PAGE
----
Prestatyn Castle is a motte and bailey castle built in 1157 on land granted to the Norman lord Robert Banastre by King Henry II of England. It was built on level ground on the coastal plain and commanded an extensive view. Nowadays the mound and slight remnants of a causeway are all that is visible.
King Henry II of England granted Prestatyn to Robert Banastre (or Robert de Banastre) in 1165. The castle was destroyed by the Welsh led by Owain Gwynedd in 1167. It does not appear to have been rebuilt, and the Banastre family fled to Lancashire where Robert constructed a house on the site currently occupied by Bank Hall on land that was granted to him by Henry de Lacy. By 1279, this region was again under control of the English but historical records only refer to the manor house and not the fort.
An earth mound, visible in fields to the south of the Prestatyn railway station, near Nant Hall, marks the site of an early wooden motte and bailey castle. Prestatyn Castle occupies a low-lying position, but still commands a view across much of the flat coastal plain and guarded the coast road between Rhuddlan and Chester. The only remains of the castle are a raised mound about 20 m (66 ft) in diameter surrounded by a ditch. The bailey enclosed the whole of the motte, an unusual arrangement. A slightly-raised causeway extends to the south but there is no sign of what entrance arrangements were present, nor of what structure originally topped the mound. Excavations that took place around 1913 revealed that the bailey was surrounded by a substantial stone wall about 1.2 m (4 ft) thick.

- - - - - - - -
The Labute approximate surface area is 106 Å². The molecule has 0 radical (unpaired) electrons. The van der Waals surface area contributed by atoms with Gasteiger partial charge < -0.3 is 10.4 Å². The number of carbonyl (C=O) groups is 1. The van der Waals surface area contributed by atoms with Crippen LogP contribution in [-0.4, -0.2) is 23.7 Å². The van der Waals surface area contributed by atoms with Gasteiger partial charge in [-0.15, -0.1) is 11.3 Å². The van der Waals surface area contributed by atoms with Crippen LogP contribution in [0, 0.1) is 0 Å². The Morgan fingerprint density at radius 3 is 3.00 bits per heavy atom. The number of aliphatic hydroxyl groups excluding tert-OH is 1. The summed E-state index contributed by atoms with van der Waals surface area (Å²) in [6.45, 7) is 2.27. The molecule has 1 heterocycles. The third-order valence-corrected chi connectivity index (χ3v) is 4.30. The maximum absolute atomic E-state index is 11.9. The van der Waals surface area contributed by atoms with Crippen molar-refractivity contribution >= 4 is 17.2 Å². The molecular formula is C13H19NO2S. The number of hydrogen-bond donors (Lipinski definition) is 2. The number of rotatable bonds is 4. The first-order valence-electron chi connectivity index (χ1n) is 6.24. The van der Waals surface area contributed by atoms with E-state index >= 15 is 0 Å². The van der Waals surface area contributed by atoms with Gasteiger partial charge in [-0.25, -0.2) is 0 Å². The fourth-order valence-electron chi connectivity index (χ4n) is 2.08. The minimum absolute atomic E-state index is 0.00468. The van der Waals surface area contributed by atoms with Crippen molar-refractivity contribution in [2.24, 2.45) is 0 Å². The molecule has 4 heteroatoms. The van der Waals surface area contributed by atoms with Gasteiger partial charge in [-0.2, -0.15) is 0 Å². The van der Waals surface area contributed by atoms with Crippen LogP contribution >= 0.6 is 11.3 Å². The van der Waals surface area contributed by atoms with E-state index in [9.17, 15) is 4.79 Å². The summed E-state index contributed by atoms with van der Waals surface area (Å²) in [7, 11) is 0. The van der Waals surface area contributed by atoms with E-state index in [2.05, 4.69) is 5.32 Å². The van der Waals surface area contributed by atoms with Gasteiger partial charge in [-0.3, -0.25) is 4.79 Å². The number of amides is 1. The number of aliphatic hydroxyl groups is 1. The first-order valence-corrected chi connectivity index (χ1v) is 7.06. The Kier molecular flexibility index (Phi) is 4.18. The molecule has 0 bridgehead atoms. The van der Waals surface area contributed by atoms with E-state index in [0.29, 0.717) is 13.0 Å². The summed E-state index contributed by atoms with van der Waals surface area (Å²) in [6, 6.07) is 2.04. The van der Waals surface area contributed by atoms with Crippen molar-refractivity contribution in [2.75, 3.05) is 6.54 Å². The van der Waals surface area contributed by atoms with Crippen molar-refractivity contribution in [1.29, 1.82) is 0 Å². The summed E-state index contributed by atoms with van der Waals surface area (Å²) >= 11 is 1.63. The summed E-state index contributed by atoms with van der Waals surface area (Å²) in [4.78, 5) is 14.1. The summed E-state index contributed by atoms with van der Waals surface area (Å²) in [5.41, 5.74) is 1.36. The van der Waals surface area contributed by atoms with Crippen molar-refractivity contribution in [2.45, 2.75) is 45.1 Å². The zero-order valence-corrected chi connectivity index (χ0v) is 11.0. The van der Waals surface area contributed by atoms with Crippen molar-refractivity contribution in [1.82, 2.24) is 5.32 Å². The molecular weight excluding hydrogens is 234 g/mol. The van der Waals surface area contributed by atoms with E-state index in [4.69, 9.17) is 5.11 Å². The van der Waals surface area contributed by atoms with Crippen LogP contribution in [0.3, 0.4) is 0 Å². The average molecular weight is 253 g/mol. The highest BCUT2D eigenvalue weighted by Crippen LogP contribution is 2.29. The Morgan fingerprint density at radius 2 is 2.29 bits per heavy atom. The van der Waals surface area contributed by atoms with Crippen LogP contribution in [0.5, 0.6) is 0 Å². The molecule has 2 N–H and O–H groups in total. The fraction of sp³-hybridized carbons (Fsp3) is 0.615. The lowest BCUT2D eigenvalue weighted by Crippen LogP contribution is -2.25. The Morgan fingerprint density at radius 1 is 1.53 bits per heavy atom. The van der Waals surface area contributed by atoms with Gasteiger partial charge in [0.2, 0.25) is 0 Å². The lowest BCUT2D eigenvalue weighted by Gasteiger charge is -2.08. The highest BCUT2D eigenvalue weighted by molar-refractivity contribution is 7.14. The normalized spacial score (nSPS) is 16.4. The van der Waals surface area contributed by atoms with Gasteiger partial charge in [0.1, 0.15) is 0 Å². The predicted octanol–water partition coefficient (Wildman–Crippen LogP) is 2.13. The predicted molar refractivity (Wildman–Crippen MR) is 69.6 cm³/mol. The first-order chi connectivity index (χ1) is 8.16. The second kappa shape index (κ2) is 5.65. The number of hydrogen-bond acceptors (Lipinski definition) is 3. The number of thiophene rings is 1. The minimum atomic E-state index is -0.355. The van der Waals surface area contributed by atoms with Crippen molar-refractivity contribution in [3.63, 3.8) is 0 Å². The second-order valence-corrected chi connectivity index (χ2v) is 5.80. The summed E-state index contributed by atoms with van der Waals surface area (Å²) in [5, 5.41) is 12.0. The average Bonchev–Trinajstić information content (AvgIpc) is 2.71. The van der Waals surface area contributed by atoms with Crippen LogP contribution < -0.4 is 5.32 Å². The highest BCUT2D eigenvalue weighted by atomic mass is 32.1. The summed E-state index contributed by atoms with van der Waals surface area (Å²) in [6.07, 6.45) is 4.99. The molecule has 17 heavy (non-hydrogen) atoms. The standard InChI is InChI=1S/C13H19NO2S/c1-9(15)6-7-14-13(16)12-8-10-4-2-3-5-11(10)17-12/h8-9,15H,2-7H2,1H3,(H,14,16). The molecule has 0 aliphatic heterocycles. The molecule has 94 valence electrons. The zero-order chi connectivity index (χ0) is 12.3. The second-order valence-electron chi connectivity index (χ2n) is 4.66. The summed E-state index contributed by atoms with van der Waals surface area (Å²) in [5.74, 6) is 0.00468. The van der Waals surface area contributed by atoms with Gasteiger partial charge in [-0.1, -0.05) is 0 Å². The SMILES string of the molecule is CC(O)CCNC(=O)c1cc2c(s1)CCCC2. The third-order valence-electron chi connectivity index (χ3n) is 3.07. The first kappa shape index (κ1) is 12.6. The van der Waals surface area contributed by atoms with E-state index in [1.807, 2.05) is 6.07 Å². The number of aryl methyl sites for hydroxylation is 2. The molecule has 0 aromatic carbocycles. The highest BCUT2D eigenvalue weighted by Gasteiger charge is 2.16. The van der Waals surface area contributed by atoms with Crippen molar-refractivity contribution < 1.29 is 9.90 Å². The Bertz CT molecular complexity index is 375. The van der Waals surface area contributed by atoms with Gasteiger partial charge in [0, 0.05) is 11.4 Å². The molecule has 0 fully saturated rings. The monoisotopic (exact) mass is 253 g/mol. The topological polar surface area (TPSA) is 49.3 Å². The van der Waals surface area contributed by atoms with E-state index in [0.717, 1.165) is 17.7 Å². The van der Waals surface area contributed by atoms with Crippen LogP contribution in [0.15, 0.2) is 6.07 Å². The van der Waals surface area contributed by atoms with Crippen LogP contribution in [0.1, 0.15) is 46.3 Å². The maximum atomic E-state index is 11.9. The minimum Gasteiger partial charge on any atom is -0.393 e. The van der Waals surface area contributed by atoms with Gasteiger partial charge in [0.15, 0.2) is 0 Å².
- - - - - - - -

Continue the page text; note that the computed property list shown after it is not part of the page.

- Armitage, Ella (1912), The Early Norman Castles of the British Isles, John Murray
- Farrer, William; Brownbill, J. (eds) (1906), Victoria County History of Lancashire Vololume 1CS1 maint: extra text: authors list (link)